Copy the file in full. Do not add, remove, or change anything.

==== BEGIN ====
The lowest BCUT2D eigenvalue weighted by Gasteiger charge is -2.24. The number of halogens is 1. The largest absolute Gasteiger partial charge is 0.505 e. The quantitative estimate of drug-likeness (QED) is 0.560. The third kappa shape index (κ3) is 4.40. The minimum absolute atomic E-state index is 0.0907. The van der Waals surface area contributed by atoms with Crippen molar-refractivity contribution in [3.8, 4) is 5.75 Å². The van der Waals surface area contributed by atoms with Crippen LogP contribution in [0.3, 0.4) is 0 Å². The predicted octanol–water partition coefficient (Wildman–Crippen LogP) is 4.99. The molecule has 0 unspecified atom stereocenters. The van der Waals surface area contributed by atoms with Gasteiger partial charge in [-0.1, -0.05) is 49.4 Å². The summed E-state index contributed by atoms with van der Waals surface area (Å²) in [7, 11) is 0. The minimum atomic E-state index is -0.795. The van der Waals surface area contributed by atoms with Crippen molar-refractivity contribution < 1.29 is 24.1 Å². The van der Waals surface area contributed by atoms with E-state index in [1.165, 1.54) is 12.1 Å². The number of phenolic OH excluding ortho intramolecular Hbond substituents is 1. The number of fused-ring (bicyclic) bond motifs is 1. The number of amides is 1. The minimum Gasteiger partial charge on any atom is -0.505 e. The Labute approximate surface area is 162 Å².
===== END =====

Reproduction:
The lowest BCUT2D eigenvalue weighted by Gasteiger charge is -2.24. The number of halogens is 1. The largest absolute Gasteiger partial charge is 0.505 e. The quantitative estimate of drug-likeness (QED) is 0.560. The third kappa shape index (κ3) is 4.40. The minimum absolute atomic E-state index is 0.0907. The van der Waals surface area contributed by atoms with Crippen molar-refractivity contribution in [3.8, 4) is 5.75 Å². The van der Waals surface area contributed by atoms with Crippen LogP contribution in [0.3, 0.4) is 0 Å². The predicted octanol–water partition coefficient (Wildman–Crippen LogP) is 4.99. The molecule has 0 unspecified atom stereocenters. The van der Waals surface area contributed by atoms with Gasteiger partial charge in [-0.1, -0.05) is 49.4 Å². The summed E-state index contributed by atoms with van der Waals surface area (Å²) in [7, 11) is 0. The minimum atomic E-state index is -0.795. The van der Waals surface area contributed by atoms with Crippen molar-refractivity contribution < 1.29 is 24.1 Å². The van der Waals surface area contributed by atoms with E-state index in [1.165, 1.54) is 12.1 Å². The number of phenolic OH excluding ortho intramolecular Hbond substituents is 1. The number of fused-ring (bicyclic) bond motifs is 1. The number of amides is 1. The minimum Gasteiger partial charge on any atom is -0.505 e. The Labute approximate surface area is 162 Å².